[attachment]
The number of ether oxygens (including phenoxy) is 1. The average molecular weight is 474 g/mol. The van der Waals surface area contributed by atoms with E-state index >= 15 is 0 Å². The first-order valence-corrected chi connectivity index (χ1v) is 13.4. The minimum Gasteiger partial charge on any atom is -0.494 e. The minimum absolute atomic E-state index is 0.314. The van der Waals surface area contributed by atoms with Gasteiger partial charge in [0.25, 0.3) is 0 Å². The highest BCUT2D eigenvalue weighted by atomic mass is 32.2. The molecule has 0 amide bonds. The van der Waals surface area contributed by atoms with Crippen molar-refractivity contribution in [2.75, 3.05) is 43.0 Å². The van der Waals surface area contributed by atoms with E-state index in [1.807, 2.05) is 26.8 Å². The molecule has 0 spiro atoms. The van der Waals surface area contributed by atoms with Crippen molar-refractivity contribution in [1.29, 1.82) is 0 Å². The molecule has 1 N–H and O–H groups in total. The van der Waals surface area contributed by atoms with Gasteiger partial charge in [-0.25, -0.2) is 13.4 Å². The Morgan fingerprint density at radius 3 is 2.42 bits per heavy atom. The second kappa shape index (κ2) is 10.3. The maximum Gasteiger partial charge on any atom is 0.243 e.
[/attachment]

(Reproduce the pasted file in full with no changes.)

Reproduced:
The number of ether oxygens (including phenoxy) is 1. The average molecular weight is 474 g/mol. The van der Waals surface area contributed by atoms with E-state index >= 15 is 0 Å². The first-order valence-corrected chi connectivity index (χ1v) is 13.4. The minimum Gasteiger partial charge on any atom is -0.494 e. The minimum absolute atomic E-state index is 0.314. The van der Waals surface area contributed by atoms with Gasteiger partial charge in [0.25, 0.3) is 0 Å². The highest BCUT2D eigenvalue weighted by atomic mass is 32.2. The molecule has 0 amide bonds. The van der Waals surface area contributed by atoms with Crippen molar-refractivity contribution in [2.75, 3.05) is 43.0 Å². The van der Waals surface area contributed by atoms with E-state index in [1.807, 2.05) is 26.8 Å². The molecule has 0 spiro atoms. The van der Waals surface area contributed by atoms with Crippen molar-refractivity contribution in [1.29, 1.82) is 0 Å². The molecule has 1 N–H and O–H groups in total. The van der Waals surface area contributed by atoms with Gasteiger partial charge in [-0.25, -0.2) is 13.4 Å². The Morgan fingerprint density at radius 3 is 2.42 bits per heavy atom. The second kappa shape index (κ2) is 10.3. The maximum Gasteiger partial charge on any atom is 0.243 e.